Contact-dependent carcinoma aggregate dispersion by M2a macrophages via ICAM-1 and β2 integrin interactions
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Jing Bai1,2,*, Giulia Adriani1,*, Truong-Minh Dang3, Ting-Yuan Tu1, Hwei-Xian Leong Penny3, Siew-Cheng Wong3, Roger D. Kamm1,2, Jean-Paul Thiery1,4,5
1BioSystems and Micromechanics IRG, Singapore-MIT Alliance for Research and Technology, 138602, Singapore
2Department of Biological Engineering, Massachusetts Institute of Technology, Cambridge, MA, 02139, USA
3SIgN (Singapore Immunology Network), A*STAR (Agency for Science, Technology and Research), Biopolis, 138648, Singapore
4Department of Biochemistry, Yong Loo Lin School of Medicine, National University of Singapore, 117597, Singapore
5Institute of Molecular and Cell Biology, Proteos, 138673, Singapore
*These authors have contributed equally to this work
Jean-Paul Thiery, e-mail: [email protected]
Keywords: epithelial-mesenchymal transition, microfluidics, macrophage phenotypes, macrophage polarization, cancer microenvironment
Received: June 25, 2015 Accepted: July 17, 2015 Published: July 30, 2015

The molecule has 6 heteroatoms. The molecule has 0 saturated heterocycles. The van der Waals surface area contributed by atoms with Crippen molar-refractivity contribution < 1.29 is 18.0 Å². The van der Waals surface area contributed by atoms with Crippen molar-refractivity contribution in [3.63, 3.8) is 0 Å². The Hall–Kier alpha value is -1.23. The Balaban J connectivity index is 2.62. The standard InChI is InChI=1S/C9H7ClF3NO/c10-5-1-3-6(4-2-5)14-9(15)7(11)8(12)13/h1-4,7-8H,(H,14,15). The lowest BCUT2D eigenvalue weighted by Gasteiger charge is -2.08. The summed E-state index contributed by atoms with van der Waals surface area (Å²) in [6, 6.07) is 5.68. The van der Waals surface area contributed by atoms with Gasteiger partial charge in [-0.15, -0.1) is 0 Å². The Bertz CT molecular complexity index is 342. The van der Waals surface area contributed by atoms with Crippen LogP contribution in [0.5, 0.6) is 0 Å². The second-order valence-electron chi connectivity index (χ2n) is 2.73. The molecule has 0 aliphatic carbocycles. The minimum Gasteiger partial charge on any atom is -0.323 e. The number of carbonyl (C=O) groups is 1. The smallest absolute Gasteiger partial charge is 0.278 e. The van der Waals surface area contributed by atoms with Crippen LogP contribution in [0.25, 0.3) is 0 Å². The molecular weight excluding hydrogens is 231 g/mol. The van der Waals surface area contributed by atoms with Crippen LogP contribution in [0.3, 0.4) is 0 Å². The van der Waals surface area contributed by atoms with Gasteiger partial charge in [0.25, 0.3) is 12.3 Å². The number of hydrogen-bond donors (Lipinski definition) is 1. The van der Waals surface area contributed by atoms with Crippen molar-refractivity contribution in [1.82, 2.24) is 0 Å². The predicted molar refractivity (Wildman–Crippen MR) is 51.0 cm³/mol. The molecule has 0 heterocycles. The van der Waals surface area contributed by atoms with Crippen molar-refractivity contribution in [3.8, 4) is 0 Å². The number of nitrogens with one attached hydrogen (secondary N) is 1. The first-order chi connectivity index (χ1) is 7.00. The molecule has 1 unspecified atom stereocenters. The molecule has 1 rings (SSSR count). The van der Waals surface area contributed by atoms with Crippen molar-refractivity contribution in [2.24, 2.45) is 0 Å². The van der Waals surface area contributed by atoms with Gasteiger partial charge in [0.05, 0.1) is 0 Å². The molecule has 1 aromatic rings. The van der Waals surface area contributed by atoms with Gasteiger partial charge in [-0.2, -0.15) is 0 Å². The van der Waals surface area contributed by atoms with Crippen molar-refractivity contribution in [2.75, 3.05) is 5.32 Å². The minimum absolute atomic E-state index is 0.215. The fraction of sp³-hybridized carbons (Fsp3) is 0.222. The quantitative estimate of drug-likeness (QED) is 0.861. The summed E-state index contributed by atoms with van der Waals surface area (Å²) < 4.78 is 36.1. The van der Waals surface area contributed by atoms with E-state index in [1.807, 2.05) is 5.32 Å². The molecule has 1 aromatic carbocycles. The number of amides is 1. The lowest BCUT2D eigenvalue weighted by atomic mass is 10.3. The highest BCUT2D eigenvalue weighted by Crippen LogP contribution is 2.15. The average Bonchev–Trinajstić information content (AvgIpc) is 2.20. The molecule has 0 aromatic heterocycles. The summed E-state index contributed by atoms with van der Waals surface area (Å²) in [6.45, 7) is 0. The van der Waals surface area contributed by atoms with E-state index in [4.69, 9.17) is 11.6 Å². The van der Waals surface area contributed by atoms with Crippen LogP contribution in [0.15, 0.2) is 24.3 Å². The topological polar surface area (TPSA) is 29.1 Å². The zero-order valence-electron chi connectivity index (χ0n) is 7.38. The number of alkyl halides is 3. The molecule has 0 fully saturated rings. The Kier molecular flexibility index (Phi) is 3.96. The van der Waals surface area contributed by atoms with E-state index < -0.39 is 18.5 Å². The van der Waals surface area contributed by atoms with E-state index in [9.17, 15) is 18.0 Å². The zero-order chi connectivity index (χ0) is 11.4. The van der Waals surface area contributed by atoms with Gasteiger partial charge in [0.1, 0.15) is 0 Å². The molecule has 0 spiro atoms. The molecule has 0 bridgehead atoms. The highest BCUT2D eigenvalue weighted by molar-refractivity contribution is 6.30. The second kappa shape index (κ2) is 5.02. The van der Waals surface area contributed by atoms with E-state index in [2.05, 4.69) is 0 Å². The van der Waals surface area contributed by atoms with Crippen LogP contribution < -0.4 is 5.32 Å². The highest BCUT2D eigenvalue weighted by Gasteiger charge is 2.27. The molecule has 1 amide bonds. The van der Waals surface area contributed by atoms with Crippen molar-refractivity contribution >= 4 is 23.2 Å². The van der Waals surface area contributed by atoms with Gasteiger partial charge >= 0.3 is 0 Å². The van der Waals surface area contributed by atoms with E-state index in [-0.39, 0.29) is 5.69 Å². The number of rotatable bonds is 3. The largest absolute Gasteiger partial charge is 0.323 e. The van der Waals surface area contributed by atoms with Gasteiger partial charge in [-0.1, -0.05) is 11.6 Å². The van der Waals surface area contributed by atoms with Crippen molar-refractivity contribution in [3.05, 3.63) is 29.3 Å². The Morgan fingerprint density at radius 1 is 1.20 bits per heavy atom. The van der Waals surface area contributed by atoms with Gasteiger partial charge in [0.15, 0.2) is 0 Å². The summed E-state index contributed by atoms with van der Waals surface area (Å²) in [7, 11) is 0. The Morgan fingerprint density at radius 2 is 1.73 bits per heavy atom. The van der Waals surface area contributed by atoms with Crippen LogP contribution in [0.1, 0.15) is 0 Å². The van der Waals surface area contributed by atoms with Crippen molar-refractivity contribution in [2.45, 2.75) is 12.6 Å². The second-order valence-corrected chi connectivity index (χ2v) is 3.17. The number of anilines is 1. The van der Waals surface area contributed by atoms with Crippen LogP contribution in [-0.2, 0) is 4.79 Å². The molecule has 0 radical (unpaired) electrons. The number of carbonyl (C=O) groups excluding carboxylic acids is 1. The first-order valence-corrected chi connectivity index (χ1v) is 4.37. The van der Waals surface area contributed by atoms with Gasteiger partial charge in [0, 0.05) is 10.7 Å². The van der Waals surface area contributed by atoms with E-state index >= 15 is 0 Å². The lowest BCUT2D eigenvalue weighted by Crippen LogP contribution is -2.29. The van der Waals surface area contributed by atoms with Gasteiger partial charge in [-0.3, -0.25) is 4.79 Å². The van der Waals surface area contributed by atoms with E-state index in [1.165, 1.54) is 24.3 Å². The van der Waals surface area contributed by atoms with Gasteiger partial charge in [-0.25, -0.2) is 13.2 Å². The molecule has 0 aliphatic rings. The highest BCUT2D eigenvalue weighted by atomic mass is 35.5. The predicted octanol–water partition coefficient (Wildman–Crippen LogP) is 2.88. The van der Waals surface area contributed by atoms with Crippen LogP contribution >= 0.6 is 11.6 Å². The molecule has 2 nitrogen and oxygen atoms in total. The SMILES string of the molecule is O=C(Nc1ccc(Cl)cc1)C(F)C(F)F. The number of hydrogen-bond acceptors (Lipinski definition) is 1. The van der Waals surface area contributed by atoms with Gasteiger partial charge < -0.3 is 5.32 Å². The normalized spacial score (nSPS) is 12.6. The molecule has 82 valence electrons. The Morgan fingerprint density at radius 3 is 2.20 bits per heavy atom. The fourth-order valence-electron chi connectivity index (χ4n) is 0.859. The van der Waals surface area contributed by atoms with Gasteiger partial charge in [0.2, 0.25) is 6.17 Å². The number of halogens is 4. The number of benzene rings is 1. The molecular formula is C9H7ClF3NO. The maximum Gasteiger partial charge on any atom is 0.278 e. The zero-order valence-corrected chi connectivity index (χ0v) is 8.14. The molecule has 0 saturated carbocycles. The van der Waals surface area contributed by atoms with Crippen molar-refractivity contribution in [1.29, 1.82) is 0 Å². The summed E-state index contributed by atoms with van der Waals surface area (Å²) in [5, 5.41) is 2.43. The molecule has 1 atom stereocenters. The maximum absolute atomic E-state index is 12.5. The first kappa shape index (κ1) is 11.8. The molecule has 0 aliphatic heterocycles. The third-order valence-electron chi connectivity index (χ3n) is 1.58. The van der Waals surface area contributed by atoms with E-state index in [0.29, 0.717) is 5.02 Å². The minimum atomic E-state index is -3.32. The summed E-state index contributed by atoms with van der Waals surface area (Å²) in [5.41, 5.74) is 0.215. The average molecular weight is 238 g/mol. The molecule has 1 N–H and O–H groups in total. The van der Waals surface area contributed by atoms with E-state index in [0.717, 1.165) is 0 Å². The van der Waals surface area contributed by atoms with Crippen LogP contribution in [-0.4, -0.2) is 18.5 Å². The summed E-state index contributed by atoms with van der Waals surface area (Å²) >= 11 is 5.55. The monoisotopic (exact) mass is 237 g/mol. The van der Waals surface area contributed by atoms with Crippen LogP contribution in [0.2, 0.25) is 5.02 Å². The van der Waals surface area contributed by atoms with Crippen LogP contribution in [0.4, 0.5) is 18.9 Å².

Tumor-associated macrophages (TAMs) can constitute up to 50% of the tumor mass and have strong implications in tumor progression and metastasis. Macrophages are plastic and can polarize to various subtypes that differ in terms of surface receptor expression as well as cytokine and chemokine production and effector function. Conventionally, macrophages are grouped into two major subtypes: the classically activated M1 macrophages and the alternatively activated M2 macrophages. M1 macrophages are pro-inflammatory, promote T helper (Th) 1 responses, and show tumoricidal activity, whereas M2 macrophages contribute to tissue repair and promote Th2 responses. Herein, we present a microfluidic system integrating tumor cell aggregates and subtypes of human monocyte-derived macrophages in a three-dimensional hydrogel scaffold, in close co-culture with an endothelial monolayer to create an in vitro tumor microenvironment. This platform was utilized to study the role of individual subtypes of macrophages (M0, M1, M2a, M2b and M2c) in human lung adenocarcinoma (A549) aggregate dispersion, as a representation of epithelial-mesenchymal transition (EMT). A significant difference was observed when M2a macrophages were in direct contact with or separated from A549 aggregates, suggesting a possible mechanism for proximity-induced, contact-dependent dissemination via ICAM-1 and integrin β2 interactions. Indeed, M2a macrophages tended to infiltrate and release cells from carcinoma cell aggregates. These findings may help in the development of immunotherapies based on enhancing the tumor-suppressive properties of TAMs.
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